Boston—July 15, 2021—A joint PolicyLink-Bridgespan Group study
to analyze the state of funding for racial equity work found that while 2020 saw an overall surge in philanthropic intention to fund racial equity, 94 percent of donors have not yet reported their data for the year, making actual giving hard to pinpoint.
Michael McAfee, president and CEO of PolicyLink said, “We undertook this work to elevate the capital needs required to win on equity and attract significant investment to equity movement leaders, especially those on the front lines. Understanding how funds are aggregated and deployed is a critical piece of that effort.”
Willa Seldon, Bridgespan partner and co-author of the report, agreed, saying, “For philanthropy to hold itself accountable to making progress towards an equitable nation, we need funders to share how much of their funding is going to racial equity work—including how much is going to structural or systems change efforts, to organizations led by people of color, and in multi-year general support.”
According to data provided by Candid
, roughly $11.9 billion in philanthropic capital was pledged for racial equity in 2020—more than the racial equity funding that Candid has tracked for the past nine years combined. However, based on currently reported grant data Candid has collected, only $1.5 billion in funding for racial equity in 2020 can be tracked to recipients.
Additionally, the study points to three key equity funding concerns that would exist even if all the money pledged were to be deployed:
• The money may not be going to the full range of work that is needed to support transformative change. There needs to be an intentional focus to ensure that funding is directed with the long game in mind, toward initiatives that address the root causes of inequity, not just the immediate problem at hand.
• The money is insufficient to address the historic undercapitalization of organizations doing racial equity work, which are largely led by people of color and focused on systems change.
• The money will disappear: Concerns run high that 2020 was an anomaly, with interest in racial equity energized by a perfect storm generated by the murder of George Floyd and others and a global pandemic—a combination that hopefully will not be replicated.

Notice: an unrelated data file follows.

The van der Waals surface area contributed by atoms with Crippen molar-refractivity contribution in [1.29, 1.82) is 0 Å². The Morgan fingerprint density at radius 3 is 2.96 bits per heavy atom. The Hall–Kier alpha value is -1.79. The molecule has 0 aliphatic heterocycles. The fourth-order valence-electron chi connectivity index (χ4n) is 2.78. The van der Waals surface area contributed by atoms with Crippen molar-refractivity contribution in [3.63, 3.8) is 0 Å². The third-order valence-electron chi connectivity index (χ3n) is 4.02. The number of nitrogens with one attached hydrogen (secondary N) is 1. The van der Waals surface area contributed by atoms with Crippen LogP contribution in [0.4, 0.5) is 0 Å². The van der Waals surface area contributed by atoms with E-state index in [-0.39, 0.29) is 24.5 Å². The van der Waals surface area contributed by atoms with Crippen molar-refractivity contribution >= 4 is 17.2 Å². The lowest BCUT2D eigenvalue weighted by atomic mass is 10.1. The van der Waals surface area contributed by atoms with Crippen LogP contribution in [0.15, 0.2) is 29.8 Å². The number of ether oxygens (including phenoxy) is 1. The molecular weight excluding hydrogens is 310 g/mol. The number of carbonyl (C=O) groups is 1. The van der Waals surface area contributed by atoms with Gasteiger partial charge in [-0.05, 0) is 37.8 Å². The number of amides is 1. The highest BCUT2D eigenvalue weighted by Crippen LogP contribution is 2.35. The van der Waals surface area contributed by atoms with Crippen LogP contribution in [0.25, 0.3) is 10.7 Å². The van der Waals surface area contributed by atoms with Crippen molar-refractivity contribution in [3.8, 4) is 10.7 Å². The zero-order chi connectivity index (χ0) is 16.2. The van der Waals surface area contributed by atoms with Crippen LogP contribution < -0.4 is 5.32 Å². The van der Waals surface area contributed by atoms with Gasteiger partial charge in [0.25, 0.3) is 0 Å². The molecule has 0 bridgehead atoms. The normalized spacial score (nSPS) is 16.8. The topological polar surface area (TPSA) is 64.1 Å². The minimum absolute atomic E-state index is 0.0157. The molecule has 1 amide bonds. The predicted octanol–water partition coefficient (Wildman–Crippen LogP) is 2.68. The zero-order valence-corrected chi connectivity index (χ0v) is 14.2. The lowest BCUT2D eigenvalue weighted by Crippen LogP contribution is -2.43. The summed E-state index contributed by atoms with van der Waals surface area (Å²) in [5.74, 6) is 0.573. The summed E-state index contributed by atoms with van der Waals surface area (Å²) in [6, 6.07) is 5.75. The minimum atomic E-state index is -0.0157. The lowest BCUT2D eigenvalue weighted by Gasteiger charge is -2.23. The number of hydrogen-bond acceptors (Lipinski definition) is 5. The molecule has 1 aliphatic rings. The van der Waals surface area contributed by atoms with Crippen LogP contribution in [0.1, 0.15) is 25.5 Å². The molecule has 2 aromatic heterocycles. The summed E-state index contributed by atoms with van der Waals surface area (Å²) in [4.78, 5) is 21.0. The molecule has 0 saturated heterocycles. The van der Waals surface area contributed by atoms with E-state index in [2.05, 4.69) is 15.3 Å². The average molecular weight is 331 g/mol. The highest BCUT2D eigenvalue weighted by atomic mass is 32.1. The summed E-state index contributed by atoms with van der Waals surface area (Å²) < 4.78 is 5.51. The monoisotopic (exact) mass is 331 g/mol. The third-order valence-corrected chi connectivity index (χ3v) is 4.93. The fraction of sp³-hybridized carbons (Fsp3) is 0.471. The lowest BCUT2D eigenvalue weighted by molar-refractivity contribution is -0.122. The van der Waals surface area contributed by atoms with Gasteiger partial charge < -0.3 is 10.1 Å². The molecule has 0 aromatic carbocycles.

Leaders interviewed as part of the research also cautioned that funders should anticipate and prepare for opposition and backlash to nearly every aspect of equity work. According to Bridgespan Partner and co-author of the work Laura Lanzerotti, “Interviewees also cited donor reluctance to engage in policy advocacy as another challenge, even though it is a critical part of good grantmaking for racial equity.”
“The equity movement has matured,” said McAfee, “The next phase of its maturation is for investors and leaders of the equity movement to be able to sit together and align the capital around the transformative results they want to achieve.” McAfee also said that PolicyLink views conducting this type of analysis as key movement infrastructure, along with convening investors and movement leaders, something he foresees continuing to do annually.
To overcome the hurdles highlighted in the current analysis, LaTosha Brown of Black Voters Matter said, “Philanthropy's accountability has to go beyond that we fund good organizations to do good work, and instead to philanthropy actually seeing itself as a part of the ecosystem…there is a vested interest for all of us to eliminate structural racism and create a nation that is more inclusive and equitable.”
The Bridgespan Group
(www.bridgespan.org) is a global nonprofit that collaborates with social change organizations, philanthropists, and impact investors to make the world more equitable and just. Bridgespan’s services include strategy consulting and advising, sourcing and diligence and leadership team support. We take what we learn from this work and build on it with original research, identifying best practices and innovative ideas to share with the social sector. We work from locations in Boston, Johannesburg, Mumbai, New York, and San Francisco.
is a national research and action institute advancing racial and economic equity by Lifting Up What Works®. Our mission is to ensure all people in America—particularly those who face the burdens of structural racism—can participate in a just society, live in a healthy community of opportunity, and prosper in an equitable economy. Our North Star is Equity—the just and fair inclusion into a society in which all of us can participate, prosper, and reach our full potential.